President Trump is reviving his effort to overhaul ObamaCare and reverse what he describes as the “death spiral,” as fresh figures show premiums soaring and the number of counties growing where there will soon be no insurance option under the program.
While Attorney General Jeff Sessions testified on the Russia probe Tuesday afternoon, Trump headed to Milwaukee to discuss the health care push and meet with so-called “victims” of the Affordable Care Act’s problems.
"Millions of American families, and I mean millions, continue to suffer from Obamacare while congressional Democrats obstruct our efforts to rescue them," said Trump. "The Democrats have let you down, big-league ... These citizens deserve so much better."
Before that, the president met with numerous Republican senators to discuss the status of repealing and replacing the law.
Trump set the stage for the meeting in a Tuesday morning tweet: “2 million more people just dropped out of ObamaCare. It is in a death spiral. Obstructionist Democrats gave up, have no answer = resist!”
But so far, the victory Trump celebrated when ObamaCare repeal legislation passed the House has not come close to being replicated on the Senate side. The pressure is on Senate Republicans to try and move a bill before the Fourth of July recess, and it’s unclear where discussions stand.
Asked about the status, Senate Health Committee Chairman Lamar Alexander, R-Tenn., told Fox News, “I have nothing to say right now about health care.”
Yet the problem of rising premiums and fleeing insurers hasn’t gone away.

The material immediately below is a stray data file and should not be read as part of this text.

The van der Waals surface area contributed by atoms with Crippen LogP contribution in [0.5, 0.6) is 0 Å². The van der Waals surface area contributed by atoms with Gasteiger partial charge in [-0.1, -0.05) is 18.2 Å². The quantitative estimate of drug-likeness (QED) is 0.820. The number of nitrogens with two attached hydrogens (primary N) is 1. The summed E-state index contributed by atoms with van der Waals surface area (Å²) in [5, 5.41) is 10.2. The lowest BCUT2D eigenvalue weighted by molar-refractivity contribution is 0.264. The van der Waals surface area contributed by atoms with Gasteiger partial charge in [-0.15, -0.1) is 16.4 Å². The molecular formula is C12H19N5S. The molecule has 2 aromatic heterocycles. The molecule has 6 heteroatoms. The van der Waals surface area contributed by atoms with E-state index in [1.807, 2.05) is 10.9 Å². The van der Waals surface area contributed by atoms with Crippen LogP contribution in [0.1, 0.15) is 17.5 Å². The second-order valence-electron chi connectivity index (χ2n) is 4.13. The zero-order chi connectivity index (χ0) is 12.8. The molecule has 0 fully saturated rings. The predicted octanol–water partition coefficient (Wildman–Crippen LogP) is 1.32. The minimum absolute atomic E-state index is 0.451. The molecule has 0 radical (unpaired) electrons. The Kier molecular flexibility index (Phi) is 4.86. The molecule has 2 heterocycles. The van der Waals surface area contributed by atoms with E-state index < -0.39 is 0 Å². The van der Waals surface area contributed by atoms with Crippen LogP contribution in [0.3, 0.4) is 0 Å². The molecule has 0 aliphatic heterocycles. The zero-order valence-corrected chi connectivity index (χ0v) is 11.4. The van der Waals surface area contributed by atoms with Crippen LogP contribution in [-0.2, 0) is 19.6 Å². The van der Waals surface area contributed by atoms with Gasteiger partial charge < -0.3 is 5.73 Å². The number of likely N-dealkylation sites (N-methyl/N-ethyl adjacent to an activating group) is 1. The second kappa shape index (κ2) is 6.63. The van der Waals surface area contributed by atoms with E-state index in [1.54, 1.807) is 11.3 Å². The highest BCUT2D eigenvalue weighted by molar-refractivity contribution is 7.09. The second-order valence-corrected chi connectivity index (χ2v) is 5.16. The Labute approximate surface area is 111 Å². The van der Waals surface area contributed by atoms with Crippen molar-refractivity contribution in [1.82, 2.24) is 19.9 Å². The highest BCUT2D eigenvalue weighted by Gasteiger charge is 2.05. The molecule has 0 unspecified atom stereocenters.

According to a White House official, individual market premiums more than doubled from 2013 to 2017. Applying pressure to Republican senators, the official noted that several states represented by those in Tuesday’s meeting saw premium increases well over 100 percent.
A recent New York Times analysis also found 35,000 people in 45 counties could have no insurance options to choose from next year under Affordable Care Act marketplaces. And many more could have just one insurance option.
Anthem became one of the latest to announce a market pull-out, declaring it would leave Ohio in 2018. Earlier this year, Humana announced it will pull out of the ObamaCare exchanges entirely.
In legislative discussions in the Senate, one of the big problems for Republicans is the Medicaid expansion. Moderates wants the expansion to be phased out in seven years; Senate Majority Leader Mitch McConnell, R-Ky., has offered three years. The talks are delicate because with 52 Senate Republicans, McConnell can only afford to lose two of his members to pass a bill.
A key Senate Republican voiced confidence in McConnell over the weekend but also floated a backup.
"My advice is, if we can't replace ObamaCare by ourselves, to go to the Democrats and say this -- 10 percent of the sick people in this country drive 90 percent of the costs for all of us. Let's take those 10 percent of really sick people, put them in a federal managed care system, so they will get better outcomes, and save the private sector market, if we can't do this by ourselves,” Sen. Lindsey Graham, R-S.C., said on CBS’ “Face the Nation.”
As for Senate Democrats, they’ve talked about fixing ObamaCare but don’t sound willing to work with Republicans if the focus is on scrapping the health care law.
"We may be days or even weeks away from the Republicans moving directly to the floor a significant bill that would affect tens of millions, even hundreds of millions of Americans -- give big tax cuts, cut back on health care, defund Planned Parenthood without a single public hearing,” Sen. Chris Coons, D-Del., told CNN. “That's also wrong."
Fox News’ Kristin Brown, Mike Emanuel and Chad Pergram contributed to this report.